Guest Column | March 2, 2021

Sustainable Infrastructure: A Blueprint For The Wastewater Industry

By Jay M. Tannon


For much of the past century, America’s wastewater industry focused on effective waste collection, treatment, and disposal. Those were laudable goals; and the industry, in large measure, made America a 20th century leader in wastewater management. However, over time, aging systems, burgeoning populations, and budget challenges have caused U.S. wastewater infrastructure to enter the first decades of the 21st century with daunting challenges. While many American wastewater utilities are making significant progress, the industry as a whole garners a disconcerting D+ rating by the American Society of Civil Engineers.

How can we seize the Build Back Better infrastructure push of the new Biden Administration to dramatically improve our nation’s wastewater systems? How can we reinvent these systems with a view toward resource management and sustainability? It is time to more fully embrace innovation and resource stewardship, as well as to be more open to awarding private concessions while retaining appropriate oversight and protections for the public interest.

How do we reduce or even eliminate waste disposal in ponds or on land? Why not dramatically reduce methane release and other adverse environmental and public health consequences? Why not reduce odor and reclaim land for redevelopment? Why punish lower-income neighborhoods in the vicinity of wastewater treatment operations? Why continue to risk stormwater systems overflowing sewer systems, with ensuing runoff into recreational and potable water systems? Why not harness waste for energy and fertilizer? Why not insist on cost-effective water-reuse systems? Why not utilize solar and other renewable energy to power wastewater treatment operations? In summary, why not adopt smart, sustainable approaches to wastewater infrastructure?

For too long, the answer has been because many wastewater authorities lacked the political imperative. Trying new approaches always involves a measure of risk and exposure to criticism. Safety has often meant business as usual, even when that is not advancing the public interest to the greatest possible extent. The combination of budgetary shortfalls and avoiding potential accusations of mismanagement has frequently stifled wastewater authorities across the U.S. for decades.  

With infrastructure revitalization, sustainability and public health at the forefront of public policy, the time for timidity has passed. Now is the time for concerted action. Policy support and more financial support from the federal level are surely on the way. Improved wastewater infrastructure will not be forgotten in the infrastructure stimulus that will be a hallmark of the first years of the Biden Administration and its Build Back Better commitment. That said, the needs as well as the opportunities are too great to disregard creative business solutions funded with private risk capital. Nor is there any need or wisdom in doing so.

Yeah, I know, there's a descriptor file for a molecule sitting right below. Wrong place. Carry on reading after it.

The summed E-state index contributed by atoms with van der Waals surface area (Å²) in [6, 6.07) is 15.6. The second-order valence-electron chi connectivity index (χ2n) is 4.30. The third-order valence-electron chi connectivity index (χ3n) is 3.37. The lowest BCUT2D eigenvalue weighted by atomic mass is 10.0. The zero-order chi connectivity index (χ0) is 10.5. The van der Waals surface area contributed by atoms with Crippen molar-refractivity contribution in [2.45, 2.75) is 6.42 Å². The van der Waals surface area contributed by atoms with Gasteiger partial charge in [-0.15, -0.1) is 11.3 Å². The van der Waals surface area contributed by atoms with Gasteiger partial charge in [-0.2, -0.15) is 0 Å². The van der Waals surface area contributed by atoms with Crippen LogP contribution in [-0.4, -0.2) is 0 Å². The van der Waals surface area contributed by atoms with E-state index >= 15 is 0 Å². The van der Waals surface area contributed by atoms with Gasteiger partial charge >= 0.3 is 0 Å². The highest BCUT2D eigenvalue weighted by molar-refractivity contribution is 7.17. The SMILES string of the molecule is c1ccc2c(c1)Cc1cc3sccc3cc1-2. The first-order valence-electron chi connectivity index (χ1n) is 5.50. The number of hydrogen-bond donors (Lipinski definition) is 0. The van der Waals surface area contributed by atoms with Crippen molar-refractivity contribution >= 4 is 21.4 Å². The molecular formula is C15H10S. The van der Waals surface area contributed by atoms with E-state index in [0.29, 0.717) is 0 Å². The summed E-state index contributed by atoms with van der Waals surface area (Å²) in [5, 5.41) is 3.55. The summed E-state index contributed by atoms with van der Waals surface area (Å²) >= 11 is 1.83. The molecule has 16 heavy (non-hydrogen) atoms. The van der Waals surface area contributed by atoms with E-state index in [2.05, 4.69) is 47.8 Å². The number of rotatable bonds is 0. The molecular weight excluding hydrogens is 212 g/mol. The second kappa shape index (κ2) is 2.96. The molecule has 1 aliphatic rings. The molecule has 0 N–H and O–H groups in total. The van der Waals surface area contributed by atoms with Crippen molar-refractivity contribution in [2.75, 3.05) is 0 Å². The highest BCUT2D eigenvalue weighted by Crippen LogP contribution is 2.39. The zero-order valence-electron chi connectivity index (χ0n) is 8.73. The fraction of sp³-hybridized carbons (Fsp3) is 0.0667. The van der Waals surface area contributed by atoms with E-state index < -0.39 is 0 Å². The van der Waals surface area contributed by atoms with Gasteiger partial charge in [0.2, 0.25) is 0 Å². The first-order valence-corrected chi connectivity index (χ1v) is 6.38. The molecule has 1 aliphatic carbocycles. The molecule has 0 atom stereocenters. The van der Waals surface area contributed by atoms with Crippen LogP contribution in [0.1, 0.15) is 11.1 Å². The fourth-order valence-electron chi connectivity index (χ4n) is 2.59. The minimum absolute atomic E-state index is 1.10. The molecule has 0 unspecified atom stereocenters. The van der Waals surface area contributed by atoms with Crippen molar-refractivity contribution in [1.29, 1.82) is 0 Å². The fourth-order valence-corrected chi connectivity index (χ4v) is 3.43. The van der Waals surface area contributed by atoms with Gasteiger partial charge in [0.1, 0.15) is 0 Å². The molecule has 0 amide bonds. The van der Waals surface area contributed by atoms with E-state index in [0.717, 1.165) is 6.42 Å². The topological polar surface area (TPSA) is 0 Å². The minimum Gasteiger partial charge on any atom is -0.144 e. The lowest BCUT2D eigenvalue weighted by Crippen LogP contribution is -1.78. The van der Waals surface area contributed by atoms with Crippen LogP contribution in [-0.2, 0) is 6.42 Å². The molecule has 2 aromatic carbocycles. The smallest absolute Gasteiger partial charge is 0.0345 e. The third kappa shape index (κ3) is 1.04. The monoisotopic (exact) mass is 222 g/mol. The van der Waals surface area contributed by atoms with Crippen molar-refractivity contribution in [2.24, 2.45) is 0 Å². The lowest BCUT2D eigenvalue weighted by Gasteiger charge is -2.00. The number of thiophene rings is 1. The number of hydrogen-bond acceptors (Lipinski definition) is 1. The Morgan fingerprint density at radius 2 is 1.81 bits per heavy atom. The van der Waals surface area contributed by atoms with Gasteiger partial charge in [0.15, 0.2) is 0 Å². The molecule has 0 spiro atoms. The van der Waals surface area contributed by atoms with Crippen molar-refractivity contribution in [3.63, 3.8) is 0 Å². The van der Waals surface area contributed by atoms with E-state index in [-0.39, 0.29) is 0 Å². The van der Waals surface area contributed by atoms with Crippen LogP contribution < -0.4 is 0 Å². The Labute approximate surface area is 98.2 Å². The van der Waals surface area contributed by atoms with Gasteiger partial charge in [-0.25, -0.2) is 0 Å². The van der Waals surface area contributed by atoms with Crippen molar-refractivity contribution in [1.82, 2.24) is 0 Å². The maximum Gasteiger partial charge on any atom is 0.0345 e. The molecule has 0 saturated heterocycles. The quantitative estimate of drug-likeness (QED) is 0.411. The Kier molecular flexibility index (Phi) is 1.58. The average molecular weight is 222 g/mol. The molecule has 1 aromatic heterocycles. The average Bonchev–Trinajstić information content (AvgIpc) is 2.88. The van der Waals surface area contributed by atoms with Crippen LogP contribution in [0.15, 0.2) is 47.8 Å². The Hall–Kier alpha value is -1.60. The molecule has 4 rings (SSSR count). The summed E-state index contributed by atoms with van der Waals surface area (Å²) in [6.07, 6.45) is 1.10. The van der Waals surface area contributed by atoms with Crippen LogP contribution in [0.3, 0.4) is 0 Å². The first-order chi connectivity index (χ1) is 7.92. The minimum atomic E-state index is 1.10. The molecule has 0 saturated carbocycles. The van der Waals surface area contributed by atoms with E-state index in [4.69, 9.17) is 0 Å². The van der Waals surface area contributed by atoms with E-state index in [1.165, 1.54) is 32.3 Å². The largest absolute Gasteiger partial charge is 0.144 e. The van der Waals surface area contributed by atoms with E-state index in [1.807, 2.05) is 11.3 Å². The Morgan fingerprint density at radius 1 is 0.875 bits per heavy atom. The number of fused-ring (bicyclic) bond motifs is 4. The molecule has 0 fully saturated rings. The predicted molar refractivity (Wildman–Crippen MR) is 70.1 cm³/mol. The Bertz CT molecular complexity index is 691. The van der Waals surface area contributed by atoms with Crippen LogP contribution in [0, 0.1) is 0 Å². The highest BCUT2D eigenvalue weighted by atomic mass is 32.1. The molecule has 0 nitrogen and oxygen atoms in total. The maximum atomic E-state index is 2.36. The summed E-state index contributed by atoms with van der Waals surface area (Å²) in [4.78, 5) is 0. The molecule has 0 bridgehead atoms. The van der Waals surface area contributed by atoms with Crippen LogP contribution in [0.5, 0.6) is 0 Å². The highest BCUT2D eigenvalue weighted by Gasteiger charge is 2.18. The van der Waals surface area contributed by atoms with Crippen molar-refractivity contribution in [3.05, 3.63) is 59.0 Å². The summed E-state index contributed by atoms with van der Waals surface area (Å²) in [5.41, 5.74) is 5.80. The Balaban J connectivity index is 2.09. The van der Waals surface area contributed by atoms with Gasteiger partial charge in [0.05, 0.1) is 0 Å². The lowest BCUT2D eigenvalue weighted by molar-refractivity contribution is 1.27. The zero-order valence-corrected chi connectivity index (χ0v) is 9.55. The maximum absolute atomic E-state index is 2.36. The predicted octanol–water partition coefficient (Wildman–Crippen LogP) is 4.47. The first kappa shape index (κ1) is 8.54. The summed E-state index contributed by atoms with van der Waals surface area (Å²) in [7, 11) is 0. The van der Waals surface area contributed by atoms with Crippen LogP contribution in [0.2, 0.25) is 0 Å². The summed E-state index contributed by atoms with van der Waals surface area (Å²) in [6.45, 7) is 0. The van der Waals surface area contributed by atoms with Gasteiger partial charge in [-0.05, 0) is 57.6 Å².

Nearly every stage of wastewater systems management can be reimagined and reinvented. Water, power, and fertilizer are three high-value resources that can be created from wastewater operations.  

Water reuse has seen implementation by wastewater authorities in many arid communities of the United States. But the utilization is minimal compared to the potential to recapture this increasingly precious water resource. Whether graywater for irrigation or more intensive filtration or sanitization to achieve potable water, reuse depends on cost considerations and need in a given location.

Similarly, installing solar or solar-thermal capabilities to power wastewater treatment operations or engineering biogas recovery in some locations can create an even more sustainable posture for wastewater treatment operations. These approaches can help reduce cost or even convert cost centers into profit centers for wastewater operations. While biogas technology has existed for decades in the U.S. and globally, refinement is required to make biogas recovery a staple in American wastewater management. Federal R&D support or other incentives may be necessary to pioneer pervasive harnessing of the energy potential of sewage treatment.

Finally, dried sludge can be utilized as a rudimentary soil conditioner in certain contexts or combined with other nutrients to create high-quality organic fertilizers for agricultural, turf, or ornamental applications. While some progressive wastewater utilities have for years captured some fertilizer value from minimal sludge processing, the potential is vast for dramatic innovation, process, and product improvement and production of exponentially higher value and high-quality organic fertilizer.   

Properly implemented, harnessing the value of water, energy, and fertilizer can substantially reduce the cost of wastewater management to ratepayers and taxpayers. Beyond improving “public wealth,” this sustainable approach can improve environmental consequences and public health.

Several communities have already adopted bits and pieces of this strategy. No community has fully embraced all the possibilities of sustainable wastewater management and provided the full 21st century model for the industry.

Private and public analysts have offered a roadmap for the wastewater utility of the future. With a new Administration admonishing us to Build Back Better, now is the time to robustly implement that roadmap.

Jay Tannon is a co-founder and co-managing partner of American Infrastructure Holdings LLC, which focuses on unique sustainable solutions for the wastewater industry.